Any animation retrospective would be incomplete without at least a word or two about Jim Henson and the impact that his creative genius has had on the industry. On hand to do just that was David Barrington Holt, Creative Supervisor at Jim Henson's Creature Shop. David, who is a first-rate lecturer, provided a superbly well-prepared twenty year history describing in detail just how Jim Henson and his many creative inroads into the worlds of puppetry, animatronics and computer technology have served to change what we currently understand as "creature effects."
Holt pointed out that the history of Jim Henson's Creature Shop really begins with Ralph the Dog, Kermit the Frog, and the occasional one-off characters that would frequent early '60s TV programs such as The Ed Sullivan Show and The Jimmy Dean Show. Throughout the '60s and '70s Henson's operation grew very quickly. These early days of Kermit, Fozzie Bear and Miss Piggy resulted in a cast of characters instantly recognizable to a core of fans who, appreciative of the Henson group's ironic, somewhat self-deprecating sense of humor, recognized the work as distinct and fun, and wanted to see more. They provided the impetus for PBS to fund the Children's Television Workshop series, Sesame Street. With Sesame Street the use of monitors inside costumes, cable control and remote control animatronics increased dramatically.Armed with this new technology, Henson packed up and headed to London to formally open his Creature Shop in 1979. From this location he recruited an echelon of puppeteers, marionette artists, and animatronics operators to launch an endeavor that would explore the new and exploit the known worlds of puppetry, with an emphasis on European tradition. What resulted was a unique fantasy factory that began delivering creatures and creature effects that began modestly in British television and grew into a major force in the feature film industry. The Muppet Movie (1979) revolutionized puppet animation and carried the genre to heretofore unrealized heights.
From the early '80s more and more film projects began to roll into theCreature Shop, giving rise to such animatronic marvels as The Dark Crystal, which was the first all-creature animatronics movie, employing very sophisticated remote control puppetry and computerized, programmable facial and body movements for the characters. In the mid-80s, development began on the BBC television series Storyteller. Classic fairy tales were literally given a new face with the Creature Shop treatment of such enduring characters as the rabbit and the Queen of Hearts in Alice in Wonderland. From here the Creature Shop did the movies Witches and Teenage Mutant Ninja Turtles, each of which furthered the Henson confluence in the effects industry.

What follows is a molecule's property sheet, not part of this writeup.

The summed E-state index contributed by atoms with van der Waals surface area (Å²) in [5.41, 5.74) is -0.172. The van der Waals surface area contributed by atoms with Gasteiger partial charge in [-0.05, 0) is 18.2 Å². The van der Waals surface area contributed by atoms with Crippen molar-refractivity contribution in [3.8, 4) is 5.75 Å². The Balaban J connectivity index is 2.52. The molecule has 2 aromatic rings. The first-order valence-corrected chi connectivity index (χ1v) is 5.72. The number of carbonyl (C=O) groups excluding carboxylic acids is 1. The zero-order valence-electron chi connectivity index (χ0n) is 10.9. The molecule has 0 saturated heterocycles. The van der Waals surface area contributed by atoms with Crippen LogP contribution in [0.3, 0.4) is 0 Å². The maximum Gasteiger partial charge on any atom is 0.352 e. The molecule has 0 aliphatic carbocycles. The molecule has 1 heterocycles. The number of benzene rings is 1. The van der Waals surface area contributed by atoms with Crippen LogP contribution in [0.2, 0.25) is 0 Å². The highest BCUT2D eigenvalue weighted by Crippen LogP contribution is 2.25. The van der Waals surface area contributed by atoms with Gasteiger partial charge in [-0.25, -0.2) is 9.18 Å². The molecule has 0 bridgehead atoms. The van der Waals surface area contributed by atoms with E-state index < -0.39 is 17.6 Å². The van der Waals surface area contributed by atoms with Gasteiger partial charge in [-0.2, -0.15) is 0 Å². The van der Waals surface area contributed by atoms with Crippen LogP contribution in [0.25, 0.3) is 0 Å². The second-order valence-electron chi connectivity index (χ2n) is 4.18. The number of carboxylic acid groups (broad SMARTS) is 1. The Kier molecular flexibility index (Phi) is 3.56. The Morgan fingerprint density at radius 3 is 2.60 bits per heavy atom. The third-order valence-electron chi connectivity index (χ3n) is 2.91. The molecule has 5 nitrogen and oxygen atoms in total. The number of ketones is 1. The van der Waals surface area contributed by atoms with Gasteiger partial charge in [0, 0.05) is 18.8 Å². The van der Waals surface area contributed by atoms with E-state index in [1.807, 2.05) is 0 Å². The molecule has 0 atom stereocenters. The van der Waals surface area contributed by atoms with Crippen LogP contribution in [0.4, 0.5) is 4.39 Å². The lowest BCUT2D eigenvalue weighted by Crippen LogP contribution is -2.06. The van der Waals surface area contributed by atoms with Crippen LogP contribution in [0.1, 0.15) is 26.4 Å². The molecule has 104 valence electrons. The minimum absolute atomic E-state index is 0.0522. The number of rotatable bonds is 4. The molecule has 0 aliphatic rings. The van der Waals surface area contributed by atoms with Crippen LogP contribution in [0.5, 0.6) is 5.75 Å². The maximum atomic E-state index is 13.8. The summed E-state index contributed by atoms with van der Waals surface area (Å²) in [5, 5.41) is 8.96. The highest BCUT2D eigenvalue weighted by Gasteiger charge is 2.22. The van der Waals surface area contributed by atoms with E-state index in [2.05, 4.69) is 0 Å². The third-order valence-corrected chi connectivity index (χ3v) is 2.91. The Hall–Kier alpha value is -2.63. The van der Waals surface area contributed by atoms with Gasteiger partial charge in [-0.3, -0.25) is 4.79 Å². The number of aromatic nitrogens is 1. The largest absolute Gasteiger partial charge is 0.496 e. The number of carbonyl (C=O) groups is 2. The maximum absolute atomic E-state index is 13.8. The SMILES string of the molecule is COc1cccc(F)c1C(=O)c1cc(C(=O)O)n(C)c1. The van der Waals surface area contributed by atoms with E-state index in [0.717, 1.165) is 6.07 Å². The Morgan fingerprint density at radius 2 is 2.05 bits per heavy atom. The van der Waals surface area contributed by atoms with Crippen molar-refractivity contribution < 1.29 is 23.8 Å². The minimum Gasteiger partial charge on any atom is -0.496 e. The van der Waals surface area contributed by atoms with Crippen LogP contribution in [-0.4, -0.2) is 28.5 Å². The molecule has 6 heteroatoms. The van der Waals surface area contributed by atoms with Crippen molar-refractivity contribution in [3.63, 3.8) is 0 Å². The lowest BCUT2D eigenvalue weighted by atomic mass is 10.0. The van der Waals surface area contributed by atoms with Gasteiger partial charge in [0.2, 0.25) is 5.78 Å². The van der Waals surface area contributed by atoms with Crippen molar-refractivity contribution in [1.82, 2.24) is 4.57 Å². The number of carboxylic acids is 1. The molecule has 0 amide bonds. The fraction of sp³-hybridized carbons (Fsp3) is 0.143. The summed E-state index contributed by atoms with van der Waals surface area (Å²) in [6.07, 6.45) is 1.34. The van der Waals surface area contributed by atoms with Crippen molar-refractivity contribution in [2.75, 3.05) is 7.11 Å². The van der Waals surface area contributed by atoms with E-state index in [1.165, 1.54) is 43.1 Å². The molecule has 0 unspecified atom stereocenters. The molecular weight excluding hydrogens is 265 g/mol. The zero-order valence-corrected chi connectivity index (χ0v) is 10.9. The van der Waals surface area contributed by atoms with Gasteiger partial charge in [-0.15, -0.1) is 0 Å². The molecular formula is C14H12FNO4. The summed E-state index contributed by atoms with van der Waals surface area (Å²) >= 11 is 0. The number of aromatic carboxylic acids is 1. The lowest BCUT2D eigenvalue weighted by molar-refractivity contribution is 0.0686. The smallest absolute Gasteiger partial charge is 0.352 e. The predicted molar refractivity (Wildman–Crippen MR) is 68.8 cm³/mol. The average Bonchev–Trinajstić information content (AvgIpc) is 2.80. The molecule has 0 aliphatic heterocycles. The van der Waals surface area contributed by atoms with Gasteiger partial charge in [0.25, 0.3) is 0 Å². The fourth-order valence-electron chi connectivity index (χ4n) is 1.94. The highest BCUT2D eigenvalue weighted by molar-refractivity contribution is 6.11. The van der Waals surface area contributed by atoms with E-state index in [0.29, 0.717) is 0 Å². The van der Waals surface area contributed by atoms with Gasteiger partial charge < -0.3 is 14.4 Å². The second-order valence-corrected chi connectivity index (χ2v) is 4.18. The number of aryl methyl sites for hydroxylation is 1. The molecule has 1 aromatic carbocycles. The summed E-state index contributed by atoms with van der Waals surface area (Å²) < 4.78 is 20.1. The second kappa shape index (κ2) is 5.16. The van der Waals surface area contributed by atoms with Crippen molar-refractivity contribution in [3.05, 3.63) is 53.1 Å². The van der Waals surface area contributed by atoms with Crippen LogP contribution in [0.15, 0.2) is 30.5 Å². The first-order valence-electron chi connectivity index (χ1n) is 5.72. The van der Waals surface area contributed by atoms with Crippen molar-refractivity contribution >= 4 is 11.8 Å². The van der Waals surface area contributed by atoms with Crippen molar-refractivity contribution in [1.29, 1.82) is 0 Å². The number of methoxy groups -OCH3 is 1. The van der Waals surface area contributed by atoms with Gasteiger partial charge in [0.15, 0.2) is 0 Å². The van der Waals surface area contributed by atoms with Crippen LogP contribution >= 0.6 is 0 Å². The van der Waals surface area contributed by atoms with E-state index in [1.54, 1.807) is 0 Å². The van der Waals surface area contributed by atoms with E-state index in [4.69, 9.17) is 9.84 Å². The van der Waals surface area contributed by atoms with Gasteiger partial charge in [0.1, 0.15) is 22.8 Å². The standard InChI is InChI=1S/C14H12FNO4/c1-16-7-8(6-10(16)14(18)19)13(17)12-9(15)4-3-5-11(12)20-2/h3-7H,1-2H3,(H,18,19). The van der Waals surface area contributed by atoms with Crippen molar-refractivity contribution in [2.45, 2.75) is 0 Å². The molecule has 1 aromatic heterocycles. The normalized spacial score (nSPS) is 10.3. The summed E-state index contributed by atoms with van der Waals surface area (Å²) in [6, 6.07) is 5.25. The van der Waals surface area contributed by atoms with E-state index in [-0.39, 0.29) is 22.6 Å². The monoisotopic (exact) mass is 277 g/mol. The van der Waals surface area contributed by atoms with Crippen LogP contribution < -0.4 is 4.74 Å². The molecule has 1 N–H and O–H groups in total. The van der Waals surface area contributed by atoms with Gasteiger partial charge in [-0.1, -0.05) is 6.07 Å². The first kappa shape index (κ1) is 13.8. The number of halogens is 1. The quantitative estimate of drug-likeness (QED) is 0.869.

Holt was then interrupted by a group of gorillas. No, not event security. These apes were real. At least in the sense that they were incredibly adept puppeteers wearing ultra-realistic costumes. Unaffected, Holt continued into the '90s with outtakes from Creature Shop forays into feature films Dragonheart, Pinocchio, The Phantom, Loch Ness and recent releases Lost in Space, Merlin, Jack Frost, and Babe: Pig in the City. Much of the Creature Shop's work on these films was done in CG, with most of that work being done in Softimage. Employing their expert knowledge of puppeteering and animatronics to enhance their use of morphing and motion capture in CG, theCreature Shop has continued to blaze a path in the effects arena. At presentation's end, Holt talked a little about the future of Jim Henson's Creature Shop. He announced future projects that include Animal Farm, a sort of Babe with a political spin, and a totally fun piece called Brats of the Lost Nebula, which is a continuation of the Pigs in Space satire of the Star Wars series.
All in all, the VES '99 was a tremendous success. According to Tom Atkin, Executive Director of the Visual Effects Society, "Our first festival far exceeded the expectations of everyone. Attendees from around the world made it a point to advise us that, in their experience of attending other visual effects events, VES '99 was, without a doubt, the best visual effects platform ever produced. We are grateful to all of the participants, volunteers, members and sponsors who made this wonderful event a reality. The turnout was spectacular, and I, like everyone else, can't wait for next year, where there is the potential for expansion overseas. The bar has now been set to an extremely high level of performance."
Eric Huelsman is the head of the 3D computer graphics center at the Abram Friedman Occupational Center.